Tal Keren‐Kaplan, Ilan Attali, Michael Estrin, Lillian S Kuo, Efrat Farkash, Moran Jerabek‐Willemsen, Noa Blutraich, Shay Artzi, Aviyah Peri, Eric O Freed, Haim J Wolfson, Gali Prag
2013 vol: 32 issue: 4 pp: 538-551 doi: 10.1038/emboj.2013.4
The ubiquitylation signal promotes trafficking of endogenous and retroviral transmembrane proteins. The signal is decoded by a large set of ubiquitin (Ub) receptors that tether Ub-binding domains (UBDs) to the trafficking machinery. We developed a structure-based procedure to scan the protein data bank for hidden UBDs. The screen retrieved many of the known UBDs. Intriguingly, new potential UBDs were identified, including the ALIX-V domain. Pull-down, cross-linking and E3-independent ubiquitylation assays biochemically corroborated the in silico findings. Guided by the output model, we designed mutations at the postulated ALIX-V:Ub interface. Biophysical affinity measurements using microscale-thermophoresis of wild-type and mutant proteins revealed some of the interacting residues of the complex. ALIX-V binds mono-Ub with a K(d) of 119 μM. We show that ALIX-V oligomerizes with a Hill coefficient of 5.4 and IC(50) of 27.6 μM and that mono-Ub induces ALIX-V oligomerization. Moreover, we show that ALIX-V preferentially binds K63 di-Ub compared with mono-Ub and K48 di-Ub. Finally, an in vivo functionality assay demonstrates the significance of ALIX-V:Ub interaction in equine infectious anaemia virus budding. These results not only validate the new procedure, but also demonstrate that ALIX-V directly interacts with Ub in vivo and that this interaction can influence retroviral budding.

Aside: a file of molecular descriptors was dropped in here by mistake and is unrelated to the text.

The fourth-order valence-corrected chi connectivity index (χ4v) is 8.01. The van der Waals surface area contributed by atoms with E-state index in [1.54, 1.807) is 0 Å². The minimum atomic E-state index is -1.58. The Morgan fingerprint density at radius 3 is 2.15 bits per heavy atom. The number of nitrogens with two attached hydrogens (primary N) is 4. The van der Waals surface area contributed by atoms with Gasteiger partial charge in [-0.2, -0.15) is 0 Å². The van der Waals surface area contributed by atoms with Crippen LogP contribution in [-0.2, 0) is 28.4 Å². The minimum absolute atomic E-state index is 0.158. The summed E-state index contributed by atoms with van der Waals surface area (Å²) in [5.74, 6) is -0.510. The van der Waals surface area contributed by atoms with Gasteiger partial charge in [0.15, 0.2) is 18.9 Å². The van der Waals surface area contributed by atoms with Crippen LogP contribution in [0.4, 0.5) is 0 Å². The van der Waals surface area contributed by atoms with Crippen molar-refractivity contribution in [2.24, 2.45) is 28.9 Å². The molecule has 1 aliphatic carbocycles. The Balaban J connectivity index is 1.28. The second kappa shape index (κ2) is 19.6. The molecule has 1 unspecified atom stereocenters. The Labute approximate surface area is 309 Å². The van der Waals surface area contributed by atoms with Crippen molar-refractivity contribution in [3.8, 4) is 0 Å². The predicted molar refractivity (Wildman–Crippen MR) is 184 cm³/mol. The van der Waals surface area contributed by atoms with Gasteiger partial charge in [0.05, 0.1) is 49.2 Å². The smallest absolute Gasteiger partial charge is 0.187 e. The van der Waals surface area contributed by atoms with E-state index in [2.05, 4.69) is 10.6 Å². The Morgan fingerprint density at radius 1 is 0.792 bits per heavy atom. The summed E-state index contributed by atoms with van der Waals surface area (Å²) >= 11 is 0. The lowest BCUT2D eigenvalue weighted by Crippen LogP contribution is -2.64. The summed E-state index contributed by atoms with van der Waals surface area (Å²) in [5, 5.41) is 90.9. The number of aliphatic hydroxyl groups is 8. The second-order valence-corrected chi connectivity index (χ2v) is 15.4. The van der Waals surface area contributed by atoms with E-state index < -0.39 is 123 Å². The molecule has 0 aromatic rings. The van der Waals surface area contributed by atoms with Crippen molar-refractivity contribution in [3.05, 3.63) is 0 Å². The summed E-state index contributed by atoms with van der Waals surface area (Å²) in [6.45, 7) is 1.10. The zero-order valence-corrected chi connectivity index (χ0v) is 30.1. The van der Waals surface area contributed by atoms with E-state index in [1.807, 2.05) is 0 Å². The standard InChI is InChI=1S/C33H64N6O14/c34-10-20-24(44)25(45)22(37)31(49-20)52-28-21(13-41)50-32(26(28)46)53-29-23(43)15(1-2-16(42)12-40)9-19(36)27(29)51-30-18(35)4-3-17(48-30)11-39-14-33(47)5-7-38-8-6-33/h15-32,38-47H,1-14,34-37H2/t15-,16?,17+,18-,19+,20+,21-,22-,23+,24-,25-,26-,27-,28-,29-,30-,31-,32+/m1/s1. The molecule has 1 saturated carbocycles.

Topics: Computational Analyses, In Silico Scan, Protein Trafficking, Ubiquitin, Virus Budding, Monolith – MicroScale Thermophoresis, MST, Proteins, Publications